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Northern ocean-atmosphere carbon exchange study

Resultado final

Model output from each of the NOCES modelling groups, as well as contributions from non-European modelling groups, was provided in a standard predefined format based on netCDF and GDT. That standard output was consolidated into one standard hierarchy of NOCES/OCMIP-3 model output files, separated by group and simulation, and archived at IPSL. That archive has been made available to NOCES participants that have requested access, and it will be made publicly available in 2006, following further quality control and analysis. It is probable that OCMIP members and other modellers will continue to exploit this rich NOCES/OCMIP-3 model output archive for many years. The coordinating group LSCE will also promote and facilitate its use by others, namely via a new automated model output diagnostic facility that is under development. The NOCES model output archive provides as an essential benchmark for community, and is another important legacy of NOCES.
A protocol has been developed for use by all ocean modellers involved in this project to make standard simulations of inter-annual to decadal variability. This protocol stipulates i) forcing with NCEP reanalysed atmospheric data (1948-2001), ii) model code, and iii) output routines. The protocol document has been published on the NOCES project web site (http://www.ipsl.jussieu.fr/projets/NOCES). This protocol is also likely to be adopted by those taking on similar ocean simulations in the future. By doing so, modellers will be able to compare their new results to those obtained in this international comparison.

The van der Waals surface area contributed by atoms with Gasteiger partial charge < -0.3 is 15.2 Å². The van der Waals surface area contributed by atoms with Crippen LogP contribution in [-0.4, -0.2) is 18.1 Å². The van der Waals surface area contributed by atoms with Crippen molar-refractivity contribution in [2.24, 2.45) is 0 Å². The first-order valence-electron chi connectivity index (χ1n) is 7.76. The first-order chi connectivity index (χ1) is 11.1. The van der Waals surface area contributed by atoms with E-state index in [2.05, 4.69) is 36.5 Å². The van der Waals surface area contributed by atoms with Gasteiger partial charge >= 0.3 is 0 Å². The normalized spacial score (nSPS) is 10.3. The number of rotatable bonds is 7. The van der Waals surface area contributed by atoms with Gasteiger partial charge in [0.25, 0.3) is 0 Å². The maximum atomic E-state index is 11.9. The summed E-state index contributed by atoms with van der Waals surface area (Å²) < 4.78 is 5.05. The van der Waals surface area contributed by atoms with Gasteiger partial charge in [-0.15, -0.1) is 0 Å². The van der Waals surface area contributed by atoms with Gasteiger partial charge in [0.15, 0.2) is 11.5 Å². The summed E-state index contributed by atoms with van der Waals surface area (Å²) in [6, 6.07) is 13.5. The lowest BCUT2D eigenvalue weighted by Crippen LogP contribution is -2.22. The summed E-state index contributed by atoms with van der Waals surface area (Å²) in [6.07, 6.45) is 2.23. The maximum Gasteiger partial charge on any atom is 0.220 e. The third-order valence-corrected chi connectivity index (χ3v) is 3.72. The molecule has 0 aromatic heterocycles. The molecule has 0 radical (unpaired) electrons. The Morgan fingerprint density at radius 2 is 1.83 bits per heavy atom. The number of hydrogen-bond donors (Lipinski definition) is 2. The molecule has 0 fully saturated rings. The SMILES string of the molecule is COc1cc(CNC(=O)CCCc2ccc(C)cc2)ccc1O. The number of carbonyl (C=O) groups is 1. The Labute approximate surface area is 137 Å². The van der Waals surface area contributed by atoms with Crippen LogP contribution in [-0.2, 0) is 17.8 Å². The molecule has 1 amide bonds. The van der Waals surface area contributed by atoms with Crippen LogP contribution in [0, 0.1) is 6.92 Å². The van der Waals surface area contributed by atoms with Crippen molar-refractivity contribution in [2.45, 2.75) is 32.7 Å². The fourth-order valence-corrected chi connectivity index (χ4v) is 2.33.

Today's surface ocean is saturated with respect to calcium carbonate, but increasing atmospheric carbon dioxide concentrations are reducing ocean pH and carbonate ion concentrations, and thus the level of calcium carbonate saturation. Experimental evidence suggests that if these trends continue, key marine organisms-such as corals and some plankton-will have difficulty maintaining their external calcium carbonate skeletons. For this result we used 13 models of the ocean-carbon cycle to assess calcium carbonate saturation under the IS92a -business-as-usual- scenario for future emissions of anthropogenic carbon dioxide. In our projections, Southern Ocean surface waters will begin to become under-saturated with respect to aragonite, a metastable form of calcium carbonate, by the year 2050. By 2100, this under-saturation could extend throughout the entire Southern Ocean and into the sub-arctic Pacific Ocean. When live pteropods were exposed to our predicted level of under-saturation during a two-day shipboard experiment, their aragonite shells showed notable dissolution. Our findings indicate that conditions detrimental to high-latitude ecosystems could develop within decades, not centuries as suggested previously. This work is described in an article published in "Nature" in 2005: Orr et al. [2005] Anthropogenic ocean acidification over the twenty-first century and its impact on calcifying organisms, Nature, 437, doi:10.1038/nature04095, 681-686.